Three glass domes set to rise like cartoon idea bubbles can’t save Amazon.com Inc. (AMZN)’s new Seattle headquarters from terminal dullness.
The e-commerce giant is building the city’s largest commercial development, a 3.3-million-square-foot complex called Rufus 2.0 after a dog owned by two early employees.
The bubbles are the shiny centerpiece for what John Schoettler, Amazon’s director of global real estate and facilities, calls an “urban campus.” It’s tailored to a young workforce that rejects both the sterile self-importance of corporate downtown towers and the grinding commute and isolation of suburban office parks.
Besides the domes, the campus comprises three 38-story glass towers that rise from three city blocks north of downtown Seattle. Amazon wants the towers to fade into the downtown-edge background, but they are so lacking in character that they stick out embarrassingly.
Local architect NBBJ has devised hivelike “centers for energy” within the towers that unite multiple floors with stairways so that employees can’t help encountering each other and sharing ideas. The uniformly skinned towers reflect none of that internal vitality.
The campus “is not insular,” Schoettler says. Landscaped passages wander through each block, inviting the public to share greenery, a playing field and a dog park.
The amenities are aimed at the sought-after young professionals, who want green urban lifestyles and are adept at spinning ideas into growth.
Too bad only the five-story greenhouse bubble building, which will entwine meeting and dining spaces with tall indoor trees and draping vines, attracts attention. Its 1960s sci-fi look is at least distinctive.
Amazon’s headquarters complex takes its cues from the rapidly growing South Lake Union neighborhood, which hosts a mix that is hot in urban development now: technology businesses, the Fred Hutchinson Cancer Research Center and a constellation of related medical companies.
Amazon and its neighborhood stir together every hip urban ingredient. Bike lanes? Check. Decorative trolley line? Check. Car-sharing? Check. Sidewalk cafes featuring artisanal-sounding sandwiches? Check.
Already 20 sites in South Lake Union have been renovated or built new in more than two dozen blocks that had languished for decades as a sorry blend of parking lots, warehouses and crumbling wooden houses.
Imagination on the part of the architects (NBBJ, Callison LLC, and LMN Architects) failed to make the checklist, however, and so the result, as with Amazon’s towers, is leaden.
Microsoft co-founder Paul G. Allen, through his Vulcan Real Estate, is the dominant figure in South Lake Union’s renaissance. Amazon is the chief tenant.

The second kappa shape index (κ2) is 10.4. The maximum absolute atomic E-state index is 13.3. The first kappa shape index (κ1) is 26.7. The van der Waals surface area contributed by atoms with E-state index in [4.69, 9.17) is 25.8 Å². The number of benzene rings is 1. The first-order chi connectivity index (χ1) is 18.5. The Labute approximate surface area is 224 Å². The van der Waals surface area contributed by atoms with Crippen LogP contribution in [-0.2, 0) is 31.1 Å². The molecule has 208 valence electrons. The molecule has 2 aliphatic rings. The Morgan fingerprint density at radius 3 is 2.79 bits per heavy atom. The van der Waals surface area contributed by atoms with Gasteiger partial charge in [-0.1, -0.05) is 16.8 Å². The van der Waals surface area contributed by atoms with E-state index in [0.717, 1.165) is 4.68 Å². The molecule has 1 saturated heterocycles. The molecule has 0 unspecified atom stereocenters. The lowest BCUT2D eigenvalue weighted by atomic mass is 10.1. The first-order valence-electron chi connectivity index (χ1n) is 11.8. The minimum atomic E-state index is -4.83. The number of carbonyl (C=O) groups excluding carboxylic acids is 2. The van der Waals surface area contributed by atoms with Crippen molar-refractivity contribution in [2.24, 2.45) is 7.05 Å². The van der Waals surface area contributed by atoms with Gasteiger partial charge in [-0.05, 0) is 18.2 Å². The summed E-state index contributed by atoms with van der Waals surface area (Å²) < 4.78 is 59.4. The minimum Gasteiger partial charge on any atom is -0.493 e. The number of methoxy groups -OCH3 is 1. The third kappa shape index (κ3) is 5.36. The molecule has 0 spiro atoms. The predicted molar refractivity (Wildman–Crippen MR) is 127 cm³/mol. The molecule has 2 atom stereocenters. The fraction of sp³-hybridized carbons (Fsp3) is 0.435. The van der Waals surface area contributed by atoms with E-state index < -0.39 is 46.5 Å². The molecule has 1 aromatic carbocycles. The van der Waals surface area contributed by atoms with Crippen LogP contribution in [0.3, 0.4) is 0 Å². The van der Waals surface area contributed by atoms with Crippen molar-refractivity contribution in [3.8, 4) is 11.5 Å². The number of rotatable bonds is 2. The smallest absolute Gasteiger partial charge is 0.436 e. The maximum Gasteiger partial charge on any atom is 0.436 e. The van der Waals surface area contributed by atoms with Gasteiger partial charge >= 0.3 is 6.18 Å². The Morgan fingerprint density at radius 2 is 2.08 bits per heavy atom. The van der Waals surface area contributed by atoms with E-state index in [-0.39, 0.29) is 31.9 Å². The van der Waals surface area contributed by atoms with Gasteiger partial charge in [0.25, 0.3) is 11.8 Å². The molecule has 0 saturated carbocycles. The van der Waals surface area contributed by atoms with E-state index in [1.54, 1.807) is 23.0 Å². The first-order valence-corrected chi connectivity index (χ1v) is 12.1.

The buildings vary only in trivial details, like whether the rectangular windows are oriented vertically or horizontally. The brick-and-metal exteriors fail to evoke the authentic grit and variety of the slickly remodeled warehouse districts they imitate.
Instead of sculpting buildings to grab Seattle’s dim daylight and stunning views, the dumb exteriors face other dumb exteriors across narrow alleys.
Amazon’s canopied and landscaped passages are derived from those found winding through the blocks of South Lake Union. Dotted with trees, cafe tables and forgettable artwork, they are listless.
Does this mediocrity matter? It’s the norm in commercial development, after all.
Yes, I fumed as I walked these blocks. Seattle is a creative-class capital, where innovation and steely resolve have nurtured leading companies from Boeing Co. to Microsoft Corp., Nordstrom Inc. to Starbucks Corp.
Why must architecture go missing?
In terms of sustaining cities, boring buildings are death. Seattle has been on a roll since the emergence of Microsoft in the 1980s, and it has largely forgotten how it recovered from a precipitous decline in the 1970s by nurturing the neighborhoods that had a rich history of architecture and real amenity.
The Amazon campus and South Lake Union gall because their urban ingredients could make such a rich mix. In the hands of insightful designers, these streets could wondrously reinvent formulaic downtown and suburban commercial monocultures.
Amazon’s bubble domes are cause for hope. They replace one of the low boxy buildings of an earlier design, after local design-review officials belatedly recognized that some uniqueness or expression of innovation was called for.
And NBBJ has breathed more life into them in a late-August plan-review submission. Now the glass panels are framed by struts and spokes that resemble sports-car wheels nested together.
This injection of engineering bling fits the jet-age technological optimism embodied by the nearby Space Needle and monorail train. It hints at the energy that could jolt the entire complex to life.
I hope it means Amazon now recognizes that dullness can be a curse.
(James S. Russell writes on architecture for Muse, the arts and culture section of Bloomberg News. He is the author of “The Agile City.” The opinions expressed are his own.)
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